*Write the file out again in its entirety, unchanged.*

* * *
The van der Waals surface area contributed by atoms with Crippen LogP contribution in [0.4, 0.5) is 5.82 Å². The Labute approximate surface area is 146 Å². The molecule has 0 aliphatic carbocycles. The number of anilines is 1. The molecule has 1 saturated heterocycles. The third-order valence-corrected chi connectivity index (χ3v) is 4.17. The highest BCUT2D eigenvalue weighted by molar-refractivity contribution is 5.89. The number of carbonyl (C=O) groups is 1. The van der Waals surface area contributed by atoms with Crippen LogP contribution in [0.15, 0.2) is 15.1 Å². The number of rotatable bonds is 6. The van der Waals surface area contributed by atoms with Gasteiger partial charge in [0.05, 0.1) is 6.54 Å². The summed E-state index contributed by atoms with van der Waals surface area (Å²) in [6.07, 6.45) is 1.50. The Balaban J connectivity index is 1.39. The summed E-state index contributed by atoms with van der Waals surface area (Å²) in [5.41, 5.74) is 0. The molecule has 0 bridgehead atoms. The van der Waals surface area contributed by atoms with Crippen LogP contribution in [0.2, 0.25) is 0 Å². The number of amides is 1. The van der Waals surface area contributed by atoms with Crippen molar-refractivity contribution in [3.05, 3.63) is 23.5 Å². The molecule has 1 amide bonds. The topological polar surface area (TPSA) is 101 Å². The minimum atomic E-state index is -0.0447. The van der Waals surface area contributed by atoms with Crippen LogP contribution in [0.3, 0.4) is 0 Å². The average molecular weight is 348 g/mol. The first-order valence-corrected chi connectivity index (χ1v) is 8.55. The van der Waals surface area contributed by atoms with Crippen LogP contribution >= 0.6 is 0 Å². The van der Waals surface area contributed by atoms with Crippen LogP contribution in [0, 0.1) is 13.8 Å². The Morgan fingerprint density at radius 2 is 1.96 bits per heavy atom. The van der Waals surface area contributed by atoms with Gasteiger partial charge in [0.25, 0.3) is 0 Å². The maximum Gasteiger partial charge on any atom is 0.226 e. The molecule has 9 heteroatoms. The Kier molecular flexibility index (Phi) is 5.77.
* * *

The van der Waals surface area contributed by atoms with Crippen LogP contribution in [0.4, 0.5) is 5.82 Å². The Labute approximate surface area is 146 Å². The molecule has 0 aliphatic carbocycles. The number of anilines is 1. The molecule has 1 saturated heterocycles. The third-order valence-corrected chi connectivity index (χ3v) is 4.17. The highest BCUT2D eigenvalue weighted by molar-refractivity contribution is 5.89. The number of carbonyl (C=O) groups is 1. The van der Waals surface area contributed by atoms with Crippen LogP contribution in [0.15, 0.2) is 15.1 Å². The number of rotatable bonds is 6. The van der Waals surface area contributed by atoms with Gasteiger partial charge in [0.05, 0.1) is 6.54 Å². The summed E-state index contributed by atoms with van der Waals surface area (Å²) in [6.07, 6.45) is 1.50. The Balaban J connectivity index is 1.39. The summed E-state index contributed by atoms with van der Waals surface area (Å²) in [5.41, 5.74) is 0. The molecule has 0 bridgehead atoms. The van der Waals surface area contributed by atoms with Crippen LogP contribution in [0.2, 0.25) is 0 Å². The number of amides is 1. The van der Waals surface area contributed by atoms with Crippen molar-refractivity contribution in [3.05, 3.63) is 23.5 Å². The molecule has 1 amide bonds. The topological polar surface area (TPSA) is 101 Å². The minimum atomic E-state index is -0.0447. The van der Waals surface area contributed by atoms with Crippen LogP contribution in [0.3, 0.4) is 0 Å². The average molecular weight is 348 g/mol. The first-order valence-corrected chi connectivity index (χ1v) is 8.55. The van der Waals surface area contributed by atoms with Crippen LogP contribution >= 0.6 is 0 Å². The van der Waals surface area contributed by atoms with Crippen LogP contribution in [0, 0.1) is 13.8 Å². The Morgan fingerprint density at radius 2 is 1.96 bits per heavy atom. The van der Waals surface area contributed by atoms with Gasteiger partial charge in [0.25, 0.3) is 0 Å². The maximum Gasteiger partial charge on any atom is 0.226 e. The molecule has 9 heteroatoms. The Kier molecular flexibility index (Phi) is 5.77.